When you have tunnel vision it's easy to overlook a mountain range here, million acre forest there. On the outskirts of Alamogordo I began climbing into elevations not seen since the Sierra's in California. My wandering finger found Lincoln National Forest in my always handy atlas. Huh, whoda thunk it? Even less expected was just how high above sea level Lincoln was, a staggering 8000+ feet; the highest elevation of my trip. It was a beautiful and unexpected piece of country.

The lack of gas stations was horrifying though. As the sun set I found Artesia, Dee Dee huffing and puffing on fumes. In the pitch black I sped south for Brantley Lake State park, similar in many ways to the hellish Alamo Lake in Arizona. Except there were people here. I spent an hour talking with a banker and his family about our failing economy, eating weeners and beans his mother had made specially for me.

Leaving Brantley in the morning I locked eyes with a slobbering bull and fully expected him to charge and gore me to death. I escaped and found Carlsbad Caverns National Park. The long elevator ride down emptied myself and about eight other people into what I can only describe as an underground football stadium, but bigger. It took almost two hours of brisk walking to bring me back to the exit. The cool, humid air steamed off my jacket when I finally stepped back out into the sun.

I hit loose gravel on a lonely stretch of road and nearly gave up the ghost. It was Co. Rd. 720, a narrow two lane stretch over weak rolling hills; the last vestige of geological activity before settling into Texas' unbelievable flatness. It took some time to regain my composure and my feet hurt from putting them down at speed. As I cruised along, overly cautious, a spec appeared and grew in front of me. The spec eventually became a full sized truck. Considering the desolation I stopped to offer help. A very elderly rancher appeared with a shotgun and said he was shooting cows. Or that's what I thought he said through the muffle of my brain bucket. Helmet off, he clarified; he was picking off coyotes that were eyeballing his cattle.

His name was Tom, and after a few friendly minutes I was back at it. The archetypal bullet ridden signage welcomed me to Texas. Minutes are hours on roads this long and when I finally found Monahans Sandhills State Park I was fully surprised. If White Sands challenged what I though I knew about the desert, I realized I didn't know anything as I hiked up the lonely dunes and looked out over the entire state of Texas.

The western cut of Texas was laid out special for travellers. Anywhere beyond the state, be it west or east, you are so much closer to home. This almost infinite breadth of space is sufficient to fill with all your thoughts, and you're afforded the time to organize all those memories, ideas and resolutions. I couldn't tell you word one I turned over in my head in all that time, but I know it was an important part of locking the past weeks experiences in the deepest canyons of my mind.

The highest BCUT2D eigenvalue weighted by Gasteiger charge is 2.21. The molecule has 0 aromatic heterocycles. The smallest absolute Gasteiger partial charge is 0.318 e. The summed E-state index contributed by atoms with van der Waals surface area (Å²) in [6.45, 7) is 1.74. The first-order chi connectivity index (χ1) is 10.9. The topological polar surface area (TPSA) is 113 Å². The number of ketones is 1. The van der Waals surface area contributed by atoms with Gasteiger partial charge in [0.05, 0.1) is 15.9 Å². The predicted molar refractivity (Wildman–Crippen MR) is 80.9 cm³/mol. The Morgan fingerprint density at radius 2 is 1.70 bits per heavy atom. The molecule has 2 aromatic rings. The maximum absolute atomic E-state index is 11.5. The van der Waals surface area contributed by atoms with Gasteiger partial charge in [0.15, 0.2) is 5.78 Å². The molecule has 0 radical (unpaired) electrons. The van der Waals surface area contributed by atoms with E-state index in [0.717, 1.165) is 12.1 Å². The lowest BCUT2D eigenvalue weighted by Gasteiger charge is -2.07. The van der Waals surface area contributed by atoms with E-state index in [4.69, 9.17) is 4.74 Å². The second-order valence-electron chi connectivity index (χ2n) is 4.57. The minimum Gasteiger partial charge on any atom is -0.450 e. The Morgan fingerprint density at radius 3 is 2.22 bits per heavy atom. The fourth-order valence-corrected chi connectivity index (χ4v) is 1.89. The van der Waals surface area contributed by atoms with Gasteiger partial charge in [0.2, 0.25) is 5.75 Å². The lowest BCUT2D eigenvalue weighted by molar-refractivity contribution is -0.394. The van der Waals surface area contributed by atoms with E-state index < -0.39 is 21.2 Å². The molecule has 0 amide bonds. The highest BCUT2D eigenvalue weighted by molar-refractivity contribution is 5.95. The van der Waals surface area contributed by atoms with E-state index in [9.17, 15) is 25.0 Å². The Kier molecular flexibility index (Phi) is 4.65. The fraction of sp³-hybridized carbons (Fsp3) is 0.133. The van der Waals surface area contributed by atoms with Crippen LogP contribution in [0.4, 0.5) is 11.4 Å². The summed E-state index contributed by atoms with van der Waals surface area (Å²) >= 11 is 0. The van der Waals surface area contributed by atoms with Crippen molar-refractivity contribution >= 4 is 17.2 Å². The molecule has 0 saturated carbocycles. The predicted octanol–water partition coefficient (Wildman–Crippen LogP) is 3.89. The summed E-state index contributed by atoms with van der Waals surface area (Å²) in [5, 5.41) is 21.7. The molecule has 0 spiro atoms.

When I reached Dallas I stopped at Weinerschnitzel for one last chili wanger dog and called my grandpa for the first time in a month. We talked about riding and laughed for a while at what a gypsy I had become. A sub-ten minute oil change that afternoon stood in stark contrast to the unrefined disaster way back in Las Vegas, NM. I finally found one last soggy piece of ground to pitch my tent on. Atmosphere scraping cell phone towers beared down on me as I listened to "Silver Stallion" by the Highwaymen and let the riot going on in my mind push me through the door to sleep.

October 19th

For a month I pushed nature into an unprecedented period of agreeability, but on the 32nd day she finally pushed back. Through Dallas I tread softly over the very spot, marked by a gruesome X, where President Kennedy was assassinated. By the time I reached the Arkansas border a nagging cold had set in and began nipping at my exposed hips. Lustful stares from girls won't keep you warm in low rise denim jeans. Soon night set in and the cold became a propellant for my mind, sharpening the edge of my determination to get home.

When the Little Rock skyline finally appeared in the horizon, acute angles perfectly stamped through the dim sheet of twilight, I smiled. The distant, familiar buildings quickly became my neighborhood and a mile wide grin spread over my face. But that smile escalated into weak laughter and my vision blurred with exhausted tears. Over a month ago I predicted my house would look different as I approached from this opposite end of the street. I was wrong though. Our little corner home appeared unaltered in reality and memory.

It was the road that was different.